Memories of Springtime

The new story, A Reaction to Pollen, is one of the sort which makes authors fall down frothing when asked, “Where do you get your ideas?”  For no reason whatever, I had a brief mental image of the way pollen can huff out of a pine tree, and by the end of the next minute, the story was essentially fully formed, just wanting some keyboard time to get out of my head.

I didn’t even have to put aside the bigger story I’m currently hacking from the marble of imagination.  A very productive fiction day, yesterday.

One thing that bugs me about the story is that it’s specific to a gender, which it need not be– the person in it could be male or female and the flow of the story would not be affected.  Another couple of generations and we may have an English singular pronoun which can be used for humans that doesn’t set gender, given how the matter is currently being examined by society, but for the moment, I had to choose between he or she because it is the wrong sort of creepy.  Feel free when reading, if you’re inclined, to think of a different gender whenever a pronoun crops up; I positively encourage it.

A Proper Upbringing

Another flash story to prove I still care about this enterprise while I’m typing my fingers the very bone working on possibly-saleable works.  Today’s presentation, Valuable Role, stems from a writing prompt mentioned by a friend on a pretty good little story he posted only a couple of days ago.  It is about the sort of support a person of exceptional capacities should expect from those around them, and it is lightly horrifying.

The thought process was almost exactly this, in fact: “Pretty good.  But not the one I’d write.”  Well, isn’t that just like a writer?  I’m sure others will check into both our stories, have exactly the same thought, and will produce completely different results.  Which is also just like a writer. To continue on the theme, I rather ignored the word limit of the exercise my friend was writing to, because I am very in love with my own voice (and want my readers to feel they have has a satisfying serving, too).

The barrage of submission and rejection continues, by the way.  I’m sure I’ll get something over the walls eventually!

Hard Boiled. Lightly Shellacked.

The new story, Inner Voice, is another example of me giving into a long-standing stupid notion.  At least ten years ago, while I was out walking in the glories of a prairie summer, I got a picture of a composite movie PI in my head, a blending of Humphrey Bogart, Darren McGavin, Robert Montgomery… and a few others, at any rate, involved in a very short scene.

“But what,” said I of a decade past, “can I make of this?  Where might it go?  I can’t keep that sort of thing up for any length!”

And there it lay at the bottom of my mental pond, until the cement around its feet loosened.  I doesn’t have to go anywhere, in this brave world of flash-fiction.  It could, I finally realized, go only so far, live out its life as a simple vignette, and bring some joy to others.

Some Would Say I’m Two Weeks Late

I am a fan of Star Wars.  It’s something I will freely admit, although the qualifiers necessitated by Episodes I, II, and III, (DumbDumber, and Not Enough and Too Late, respectively) are still called for.  I was a huge fan in childhood, I was a nostalgic but not avid fan until the idiot trilogy appeared, I was the kind of fan that harboured some enmity towards Lucas from 1999 until last year, and I’m a happy, nostalgic lightly-scarred fan in the wake of last Christmas’s return to form.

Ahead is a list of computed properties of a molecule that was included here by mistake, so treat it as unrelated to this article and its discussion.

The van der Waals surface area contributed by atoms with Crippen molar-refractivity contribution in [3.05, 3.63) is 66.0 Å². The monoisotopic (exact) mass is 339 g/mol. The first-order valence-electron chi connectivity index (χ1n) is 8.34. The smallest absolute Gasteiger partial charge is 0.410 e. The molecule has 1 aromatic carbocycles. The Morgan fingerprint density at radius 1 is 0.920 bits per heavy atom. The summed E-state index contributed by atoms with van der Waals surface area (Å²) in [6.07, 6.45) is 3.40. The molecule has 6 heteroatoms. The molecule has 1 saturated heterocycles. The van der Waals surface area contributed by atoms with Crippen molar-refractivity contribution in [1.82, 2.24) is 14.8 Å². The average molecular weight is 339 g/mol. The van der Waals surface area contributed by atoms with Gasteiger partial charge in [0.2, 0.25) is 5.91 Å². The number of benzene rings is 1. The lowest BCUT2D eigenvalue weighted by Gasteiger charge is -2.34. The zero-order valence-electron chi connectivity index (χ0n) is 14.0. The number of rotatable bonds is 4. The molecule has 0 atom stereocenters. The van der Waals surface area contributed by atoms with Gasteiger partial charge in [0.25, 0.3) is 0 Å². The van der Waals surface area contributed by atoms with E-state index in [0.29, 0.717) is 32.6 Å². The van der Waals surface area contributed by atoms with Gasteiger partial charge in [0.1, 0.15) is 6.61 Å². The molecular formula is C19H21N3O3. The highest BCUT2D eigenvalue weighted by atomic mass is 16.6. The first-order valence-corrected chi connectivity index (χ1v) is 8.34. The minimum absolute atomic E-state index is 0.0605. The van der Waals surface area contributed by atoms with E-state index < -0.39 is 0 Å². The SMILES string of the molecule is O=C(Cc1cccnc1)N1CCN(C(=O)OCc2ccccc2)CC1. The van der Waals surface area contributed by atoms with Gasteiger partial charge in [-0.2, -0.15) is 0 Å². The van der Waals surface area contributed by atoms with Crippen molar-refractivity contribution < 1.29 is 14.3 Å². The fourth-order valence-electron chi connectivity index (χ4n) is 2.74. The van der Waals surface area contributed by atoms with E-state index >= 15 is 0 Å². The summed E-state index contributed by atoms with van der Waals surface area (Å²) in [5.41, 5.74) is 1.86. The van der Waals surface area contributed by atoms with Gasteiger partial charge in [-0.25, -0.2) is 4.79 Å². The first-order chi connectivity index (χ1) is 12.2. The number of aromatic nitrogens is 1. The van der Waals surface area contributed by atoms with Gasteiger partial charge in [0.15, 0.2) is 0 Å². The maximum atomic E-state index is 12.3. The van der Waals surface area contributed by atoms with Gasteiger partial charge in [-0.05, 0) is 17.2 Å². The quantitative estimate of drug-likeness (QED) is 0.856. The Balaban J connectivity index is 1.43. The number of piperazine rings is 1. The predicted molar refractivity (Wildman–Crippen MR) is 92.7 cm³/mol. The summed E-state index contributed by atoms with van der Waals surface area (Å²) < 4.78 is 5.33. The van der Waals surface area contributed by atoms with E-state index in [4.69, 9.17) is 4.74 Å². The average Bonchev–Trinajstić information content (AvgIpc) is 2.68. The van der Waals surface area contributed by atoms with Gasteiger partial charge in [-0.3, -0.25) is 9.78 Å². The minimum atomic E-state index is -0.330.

However– the whole “Star Wars Day” thing?  That didn’t present itself to me until the period of the Great Embitterment.  May 4th?  “Run along, sonny,” was my response, “Star Wars is a summer film, not a spring one.”  This year, the first May 4th since the cloud lifted, I find that I don’t snarl the way I did, but I still can’t embrace the idea.

However, it being mentioned constantly all that day did get some thoughts passing through my head, and those thoughts were sufficient foundation for the new flash fiction, The Suspension of Disbelief.

It may, I fear, be more of a flash than ever.  I realized, as I poked the final period of the story, that the foundation of the last paragraph stands on some slightly soft intellectual property ground.  I’m not entirely comfortable that “fair dealing” provides me with full protection in making such long references to Star Wars in a work of fiction (that’s “fair use” to you folks in the US).  Probably… but not definitely; it’s a grey area to me.  I therefore urge you to glance at it while you may; I well bend like the supple grass should a Disney lawyer as much as clear a Bar-accepted throat in my direction.

Friends Helping Friends

A fellow writer and long-time friend had embarked on the path of self-publishing, and since [a] he is a friend, [b] competition between writers is illusory, a mere artifact of the neo-liberal economic thought which has infected the world since the 1980s, and [c] readers should be plentifully supplied with fixes, because it’s an addiction that has no toxic level of intake (which is how I know [b] is true), I’m inclined to promote his writing in a place where my writing lives.

So, if you have a moment to make a purchase, an evening free to read a one-person anthology, and a tiny amount of money you’re willing to pass through the scaly claws of Amazon to a deserving person, you could do far worse with your time and treasure than to have a look at Observing Strangers and other stories.  Indeed, if you’re one of the select who have plumped for Kindle Unlimited, you have already paid for it!  You’re stealing from yourself if you don’t read it!

The fact that the stories are actually entertaining should also encourage you.

An Oddity of Coincidence

I profoundly dislike this sort of thing.  It’s the sort of thing that kindles paranoia.

But let me explain.  Recently, I took out a subscription for Crave TV, which is like Netflix but more limited.  It focusses on television series, which is good and bad.  On the good, I’ve finally caught the episode of Band of Brothers that I missed, and the adaptation of Jonathan Strange and Mr. Norrell is quite splendid.  On the bad… well, it is TV.  It distracts.

Sometimes one seeks a distraction, though.  For example, when I have a migraine, I spend a lot of time crouching over a toilet (and I will not expand on that).  Not all of this crouching is actively engaged, and during the standby intervals, I welcome distraction as long as I can control the volume.  Unable to face the prospect of a second episode of the animated Star Trek, a work we may look upon and despair, I decided to give The Flash a chance.  When it first appeared on broadcast TV, I didn’t pursue it, for a variety of reasons, high amongst which was a failure of the show’s marketing to make it look at all interesting.  I had been a huge fan of the character from ages eight to ten, but that didn’t translate into an a sufficiently urgent curiosity in the show.